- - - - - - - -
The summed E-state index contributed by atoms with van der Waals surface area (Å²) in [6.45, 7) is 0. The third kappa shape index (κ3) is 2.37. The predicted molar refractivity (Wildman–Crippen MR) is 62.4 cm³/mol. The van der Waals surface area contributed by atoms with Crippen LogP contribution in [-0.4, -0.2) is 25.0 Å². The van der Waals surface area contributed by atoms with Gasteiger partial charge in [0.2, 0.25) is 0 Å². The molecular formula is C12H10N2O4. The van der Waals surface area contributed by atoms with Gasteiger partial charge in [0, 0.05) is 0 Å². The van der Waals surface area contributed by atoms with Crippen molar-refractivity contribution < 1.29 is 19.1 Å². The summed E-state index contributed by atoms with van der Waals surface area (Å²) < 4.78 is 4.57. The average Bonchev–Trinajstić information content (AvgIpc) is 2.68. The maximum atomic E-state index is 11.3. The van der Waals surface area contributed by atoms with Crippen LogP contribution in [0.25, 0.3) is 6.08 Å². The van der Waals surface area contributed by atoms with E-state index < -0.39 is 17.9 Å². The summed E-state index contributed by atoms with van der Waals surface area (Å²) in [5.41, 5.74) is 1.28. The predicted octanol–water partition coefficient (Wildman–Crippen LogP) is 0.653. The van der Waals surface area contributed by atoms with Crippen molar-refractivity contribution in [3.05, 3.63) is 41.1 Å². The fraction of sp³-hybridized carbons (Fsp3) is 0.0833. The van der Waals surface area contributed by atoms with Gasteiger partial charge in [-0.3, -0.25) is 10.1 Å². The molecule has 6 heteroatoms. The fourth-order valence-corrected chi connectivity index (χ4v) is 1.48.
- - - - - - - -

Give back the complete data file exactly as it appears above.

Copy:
The summed E-state index contributed by atoms with van der Waals surface area (Å²) in [6.45, 7) is 0. The third kappa shape index (κ3) is 2.37. The predicted molar refractivity (Wildman–Crippen MR) is 62.4 cm³/mol. The van der Waals surface area contributed by atoms with Crippen LogP contribution in [-0.4, -0.2) is 25.0 Å². The van der Waals surface area contributed by atoms with Gasteiger partial charge in [0.2, 0.25) is 0 Å². The molecular formula is C12H10N2O4. The van der Waals surface area contributed by atoms with Gasteiger partial charge in [0, 0.05) is 0 Å². The van der Waals surface area contributed by atoms with Crippen molar-refractivity contribution < 1.29 is 19.1 Å². The summed E-state index contributed by atoms with van der Waals surface area (Å²) < 4.78 is 4.57. The average Bonchev–Trinajstić information content (AvgIpc) is 2.68. The maximum atomic E-state index is 11.3. The van der Waals surface area contributed by atoms with Crippen LogP contribution in [0.25, 0.3) is 6.08 Å². The van der Waals surface area contributed by atoms with E-state index < -0.39 is 17.9 Å². The summed E-state index contributed by atoms with van der Waals surface area (Å²) in [5.41, 5.74) is 1.28. The predicted octanol–water partition coefficient (Wildman–Crippen LogP) is 0.653. The van der Waals surface area contributed by atoms with Crippen molar-refractivity contribution in [3.05, 3.63) is 41.1 Å². The fraction of sp³-hybridized carbons (Fsp3) is 0.0833. The van der Waals surface area contributed by atoms with Gasteiger partial charge in [-0.3, -0.25) is 10.1 Å². The molecule has 6 heteroatoms. The fourth-order valence-corrected chi connectivity index (χ4v) is 1.48.